Although self-driving vehicles aren’t completely autonomous or vastly widespread at this point, the National Highway Traffic Safety Administration is moving in that direction. The agency not long ago crafted a formal Federal Automated Vehicles Policies that recognizes the way in which this technology could transform transportation, and the many dilemmas it faces. The policy outlines vehicle performance guidance, recommendations for national (rather than state) policies for testing, existing regulatory tools and potentially new regulatory tools.
One of those issues that has been raised – but not resolved – is how automated vehicles would handle a conflict in public safety, and how liability for resulting car accident injuries might be affected by this.
The New York Times recently explored this issue by asking who your car should save if an accident is pending? For example, what if a vehicle is faced with a situation in which it must either run off the road to avoid a head-on collision with another car or careen into a large crowd of people on the sidewalk? Whose risk should be minimized by the autonomous vehicle’s algorithm? Should the vehicle’s first priority be the protection of its own occupants? Or should it be the pedestrians who face a more serious risk of injury if struck?
Researchers with the University of California, Irvine and the Massachusetts Institute of Technology recently released a study, published in the journal Science, examining this issue. In, “The Social Dilemma of Autonomous Vehicles,” researchers said that overall autonomous vehicles should slash car accidents and car accident fatalities because they eliminate human error – the prime factor in most crashes. However, researchers opine there will be some situations in which the car will have to “choose” between two non-desirable outcomes. How will it decide the most moral and ethical option?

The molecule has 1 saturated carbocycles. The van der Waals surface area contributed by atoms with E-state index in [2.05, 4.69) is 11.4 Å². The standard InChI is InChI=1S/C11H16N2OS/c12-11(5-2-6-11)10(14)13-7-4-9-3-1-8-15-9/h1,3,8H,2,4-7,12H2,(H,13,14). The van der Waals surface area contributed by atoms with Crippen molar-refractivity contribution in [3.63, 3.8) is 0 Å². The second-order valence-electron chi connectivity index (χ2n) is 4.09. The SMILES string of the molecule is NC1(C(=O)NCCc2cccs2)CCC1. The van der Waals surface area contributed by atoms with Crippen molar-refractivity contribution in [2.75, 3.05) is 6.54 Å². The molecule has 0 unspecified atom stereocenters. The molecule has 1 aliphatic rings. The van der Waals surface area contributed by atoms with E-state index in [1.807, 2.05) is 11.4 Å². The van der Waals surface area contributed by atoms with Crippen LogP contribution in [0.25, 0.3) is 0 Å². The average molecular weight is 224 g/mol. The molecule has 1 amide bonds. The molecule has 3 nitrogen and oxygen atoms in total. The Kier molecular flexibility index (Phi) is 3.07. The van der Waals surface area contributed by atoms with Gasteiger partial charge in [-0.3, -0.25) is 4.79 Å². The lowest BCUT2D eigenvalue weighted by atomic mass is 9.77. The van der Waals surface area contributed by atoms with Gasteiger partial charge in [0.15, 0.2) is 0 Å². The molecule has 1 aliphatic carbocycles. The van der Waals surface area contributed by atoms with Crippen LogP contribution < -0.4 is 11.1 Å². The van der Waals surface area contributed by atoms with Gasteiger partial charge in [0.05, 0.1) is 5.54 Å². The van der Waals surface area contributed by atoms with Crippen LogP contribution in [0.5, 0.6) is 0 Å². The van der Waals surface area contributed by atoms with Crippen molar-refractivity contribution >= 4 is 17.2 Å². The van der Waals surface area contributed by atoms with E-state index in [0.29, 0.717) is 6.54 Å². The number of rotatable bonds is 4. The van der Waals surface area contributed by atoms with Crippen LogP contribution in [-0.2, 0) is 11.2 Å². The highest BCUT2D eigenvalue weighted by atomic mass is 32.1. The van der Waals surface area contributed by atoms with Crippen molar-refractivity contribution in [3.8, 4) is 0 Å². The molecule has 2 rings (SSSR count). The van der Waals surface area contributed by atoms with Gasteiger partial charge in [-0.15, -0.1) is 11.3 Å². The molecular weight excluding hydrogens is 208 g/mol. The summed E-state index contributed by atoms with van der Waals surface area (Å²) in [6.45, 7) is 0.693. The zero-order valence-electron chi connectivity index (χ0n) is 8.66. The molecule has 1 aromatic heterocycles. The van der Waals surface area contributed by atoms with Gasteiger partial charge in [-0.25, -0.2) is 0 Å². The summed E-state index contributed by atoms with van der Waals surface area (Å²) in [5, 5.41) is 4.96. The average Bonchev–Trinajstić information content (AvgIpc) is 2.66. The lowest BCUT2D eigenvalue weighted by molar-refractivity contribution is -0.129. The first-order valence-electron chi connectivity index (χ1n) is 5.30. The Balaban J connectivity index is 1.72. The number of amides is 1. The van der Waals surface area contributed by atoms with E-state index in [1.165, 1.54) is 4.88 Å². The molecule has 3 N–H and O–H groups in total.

The researchers located half a dozen participants in a study of approved automatic vehicles that are designed to sacrifice their passengers for the greater good. The participants said they would like to buy the vehicles for ease of use, but would prefer cars that would protect themselves and their passengers at all costs.
Study authors presented people with a number of hypothetical scenarios and forced them to choose between an autonomous vehicle that was self-protective and one that was utilitarian, designed to impartially minimize overall deaths and serious injuries. Although respondents agreed that, ethically speaking, cars that impartially minimized the number of overall injuries and deaths was the better choice, they personally would refuse to buy such a car, instead citing a strong preference for a vehicle that would be self-protective.
Overall attitudes gleaned from surveys about self-driving cars seem to be that Americans don’t want the government compelling vehicle manufacturers to make cars that are programmed with algorithms that are self-sacrificial.
Automakers for the most part haven’t yet weighed in on where they stand. Mercedes-Benz indicated that it would prioritize passenger safety, but then later reversed this statement, saying this wouldn’t be its policy. The concern is that do they alienate the public by making cars that act in a way that is seen as not ethical? Or do they drive away buyers with cars that would sooner put their lives and well-being in jeopardy?
This isn’t simply a philosophical issue. The reality is that widespread cars are only going to gain traction if people feel safe with the solutions that government regulators and car makers reach on these issues.
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Whose Life Should Your Car Save? Nov. 3, 2016, By Azim Shariff, Iyad Rahwan and Jean-Francois Bonnefon, The New York Times
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